Barry Bonds' Perjury Trial Gets Under Way

Three years after his indictment, potential jurors are getting grilled about all things sports and steroids.

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Barry Bonds (Justin Sullivan/Getty Images)

Former San Francisco Giant Barry Bonds faces federal charges that he lied when he told a grand jury in 2003 that he had never knowingly taken steroids, but before the trial can really begin, a jury has to be selected. Especially when the defendant is a record-setting baseball player, this process is a game in itself.

ABC News reports that the defense wanted to know whether jurors thought they could stay off the Internet during the trial, if they believed Bonds had already been tried in the court of public opinion and whether any had ever sold sports paraphernalia.

One juror said he would be reluctant to render a judgment against "a great athlete like Mr. Bonds."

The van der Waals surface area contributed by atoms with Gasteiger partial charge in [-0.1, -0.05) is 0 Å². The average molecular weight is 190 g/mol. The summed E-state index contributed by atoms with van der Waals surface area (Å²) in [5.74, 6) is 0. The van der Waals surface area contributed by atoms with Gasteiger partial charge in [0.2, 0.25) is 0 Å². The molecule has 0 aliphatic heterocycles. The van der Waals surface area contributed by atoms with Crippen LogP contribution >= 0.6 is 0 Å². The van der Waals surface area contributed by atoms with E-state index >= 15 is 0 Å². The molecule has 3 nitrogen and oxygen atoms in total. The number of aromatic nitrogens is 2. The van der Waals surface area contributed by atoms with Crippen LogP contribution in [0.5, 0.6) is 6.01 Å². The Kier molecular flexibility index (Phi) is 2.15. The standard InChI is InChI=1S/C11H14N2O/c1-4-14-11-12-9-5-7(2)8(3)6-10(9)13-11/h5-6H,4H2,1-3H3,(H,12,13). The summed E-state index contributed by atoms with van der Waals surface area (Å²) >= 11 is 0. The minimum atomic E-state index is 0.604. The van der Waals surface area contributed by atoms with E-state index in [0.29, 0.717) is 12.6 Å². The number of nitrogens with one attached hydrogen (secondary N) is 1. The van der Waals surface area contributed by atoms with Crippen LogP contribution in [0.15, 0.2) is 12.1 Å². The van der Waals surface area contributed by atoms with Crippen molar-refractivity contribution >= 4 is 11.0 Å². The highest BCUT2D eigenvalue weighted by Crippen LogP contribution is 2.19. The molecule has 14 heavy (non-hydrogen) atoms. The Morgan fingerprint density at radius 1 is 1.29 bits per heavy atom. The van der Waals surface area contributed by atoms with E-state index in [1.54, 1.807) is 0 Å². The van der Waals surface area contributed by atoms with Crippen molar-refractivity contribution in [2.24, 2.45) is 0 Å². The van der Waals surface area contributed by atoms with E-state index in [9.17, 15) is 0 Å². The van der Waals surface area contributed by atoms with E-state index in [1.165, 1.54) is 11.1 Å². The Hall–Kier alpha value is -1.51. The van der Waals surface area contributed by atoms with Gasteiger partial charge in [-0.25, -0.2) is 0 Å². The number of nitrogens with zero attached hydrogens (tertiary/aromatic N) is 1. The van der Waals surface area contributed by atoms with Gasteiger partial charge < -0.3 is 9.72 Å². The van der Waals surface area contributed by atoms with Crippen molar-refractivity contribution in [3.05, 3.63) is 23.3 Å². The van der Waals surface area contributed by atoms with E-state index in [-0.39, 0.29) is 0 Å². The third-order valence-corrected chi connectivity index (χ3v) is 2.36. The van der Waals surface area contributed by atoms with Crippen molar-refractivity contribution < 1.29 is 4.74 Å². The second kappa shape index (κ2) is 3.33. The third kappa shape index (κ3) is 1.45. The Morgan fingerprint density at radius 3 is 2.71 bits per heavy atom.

One said that she was "still getting over the baseball charters" she worked during her career as a flight attendant (we're guessing the players weren't the best passengers).

Another felt that Congress shouldn't bother with hearings on steroid use when there are greater concerns, like the national debt (sounds like an excuse that could be tailored to get off of just about any jury).

One admitted to collecting signed Oakland A's jerseys (perhaps revealing potential bias against the Giants?).

The trial is expected to last about four weeks. Watch a news report on today's developments here:

Read more at ABC News.

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